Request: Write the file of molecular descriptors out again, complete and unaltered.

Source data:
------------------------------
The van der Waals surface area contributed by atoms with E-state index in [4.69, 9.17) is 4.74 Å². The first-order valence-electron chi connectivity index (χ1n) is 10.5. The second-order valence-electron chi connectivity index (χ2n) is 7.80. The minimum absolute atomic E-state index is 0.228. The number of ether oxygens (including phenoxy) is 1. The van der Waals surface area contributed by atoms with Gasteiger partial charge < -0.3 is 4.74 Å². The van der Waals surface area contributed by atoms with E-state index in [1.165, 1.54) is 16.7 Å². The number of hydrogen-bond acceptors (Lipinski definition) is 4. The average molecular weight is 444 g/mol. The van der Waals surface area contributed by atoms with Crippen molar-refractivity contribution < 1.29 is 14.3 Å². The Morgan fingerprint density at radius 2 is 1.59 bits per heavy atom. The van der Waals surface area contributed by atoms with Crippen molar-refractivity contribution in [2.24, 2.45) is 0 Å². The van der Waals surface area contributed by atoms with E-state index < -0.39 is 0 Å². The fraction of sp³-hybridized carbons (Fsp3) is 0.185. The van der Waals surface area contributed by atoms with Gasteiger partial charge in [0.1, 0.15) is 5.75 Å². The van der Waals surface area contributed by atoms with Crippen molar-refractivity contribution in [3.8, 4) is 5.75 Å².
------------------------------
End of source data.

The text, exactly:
The van der Waals surface area contributed by atoms with E-state index in [4.69, 9.17) is 4.74 Å². The first-order valence-electron chi connectivity index (χ1n) is 10.5. The second-order valence-electron chi connectivity index (χ2n) is 7.80. The minimum absolute atomic E-state index is 0.228. The number of ether oxygens (including phenoxy) is 1. The van der Waals surface area contributed by atoms with Gasteiger partial charge < -0.3 is 4.74 Å². The van der Waals surface area contributed by atoms with E-state index in [1.165, 1.54) is 16.7 Å². The number of hydrogen-bond acceptors (Lipinski definition) is 4. The average molecular weight is 444 g/mol. The van der Waals surface area contributed by atoms with Crippen molar-refractivity contribution < 1.29 is 14.3 Å². The Morgan fingerprint density at radius 2 is 1.59 bits per heavy atom. The van der Waals surface area contributed by atoms with Crippen molar-refractivity contribution in [2.24, 2.45) is 0 Å². The van der Waals surface area contributed by atoms with E-state index < -0.39 is 0 Å². The fraction of sp³-hybridized carbons (Fsp3) is 0.185. The van der Waals surface area contributed by atoms with Gasteiger partial charge in [0.1, 0.15) is 5.75 Å². The van der Waals surface area contributed by atoms with Crippen molar-refractivity contribution in [3.8, 4) is 5.75 Å².